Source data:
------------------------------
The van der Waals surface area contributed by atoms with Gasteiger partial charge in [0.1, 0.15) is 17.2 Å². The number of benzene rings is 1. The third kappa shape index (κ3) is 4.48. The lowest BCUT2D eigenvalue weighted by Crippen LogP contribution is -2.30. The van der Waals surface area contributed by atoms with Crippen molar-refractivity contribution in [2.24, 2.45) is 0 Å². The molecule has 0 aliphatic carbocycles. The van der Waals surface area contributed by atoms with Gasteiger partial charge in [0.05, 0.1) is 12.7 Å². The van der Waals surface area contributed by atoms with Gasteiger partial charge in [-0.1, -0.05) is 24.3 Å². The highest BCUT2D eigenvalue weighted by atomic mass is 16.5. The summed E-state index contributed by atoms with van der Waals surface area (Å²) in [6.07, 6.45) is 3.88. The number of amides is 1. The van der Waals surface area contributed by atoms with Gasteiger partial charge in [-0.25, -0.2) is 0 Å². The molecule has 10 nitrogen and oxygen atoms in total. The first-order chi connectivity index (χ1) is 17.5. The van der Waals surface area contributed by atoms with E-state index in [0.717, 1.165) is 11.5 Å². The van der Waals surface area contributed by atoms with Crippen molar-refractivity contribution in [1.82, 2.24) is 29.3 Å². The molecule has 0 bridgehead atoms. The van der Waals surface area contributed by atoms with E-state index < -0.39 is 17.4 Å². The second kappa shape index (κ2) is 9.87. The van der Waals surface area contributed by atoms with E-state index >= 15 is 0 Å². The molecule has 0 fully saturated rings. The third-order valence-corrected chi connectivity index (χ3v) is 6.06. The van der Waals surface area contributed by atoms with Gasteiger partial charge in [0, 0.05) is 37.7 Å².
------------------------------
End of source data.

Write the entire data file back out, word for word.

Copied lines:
The van der Waals surface area contributed by atoms with Gasteiger partial charge in [0.1, 0.15) is 17.2 Å². The number of benzene rings is 1. The third kappa shape index (κ3) is 4.48. The lowest BCUT2D eigenvalue weighted by Crippen LogP contribution is -2.30. The van der Waals surface area contributed by atoms with Crippen molar-refractivity contribution in [2.24, 2.45) is 0 Å². The molecule has 0 aliphatic carbocycles. The van der Waals surface area contributed by atoms with Gasteiger partial charge in [0.05, 0.1) is 12.7 Å². The van der Waals surface area contributed by atoms with Gasteiger partial charge in [-0.1, -0.05) is 24.3 Å². The highest BCUT2D eigenvalue weighted by atomic mass is 16.5. The summed E-state index contributed by atoms with van der Waals surface area (Å²) in [6.07, 6.45) is 3.88. The number of amides is 1. The van der Waals surface area contributed by atoms with Gasteiger partial charge in [-0.25, -0.2) is 0 Å². The molecule has 10 nitrogen and oxygen atoms in total. The first-order chi connectivity index (χ1) is 17.5. The van der Waals surface area contributed by atoms with E-state index in [0.717, 1.165) is 11.5 Å². The van der Waals surface area contributed by atoms with Crippen molar-refractivity contribution in [1.82, 2.24) is 29.3 Å². The molecule has 0 bridgehead atoms. The van der Waals surface area contributed by atoms with E-state index < -0.39 is 17.4 Å². The second kappa shape index (κ2) is 9.87. The van der Waals surface area contributed by atoms with E-state index >= 15 is 0 Å². The molecule has 0 fully saturated rings. The third-order valence-corrected chi connectivity index (χ3v) is 6.06. The van der Waals surface area contributed by atoms with Gasteiger partial charge in [0, 0.05) is 37.7 Å².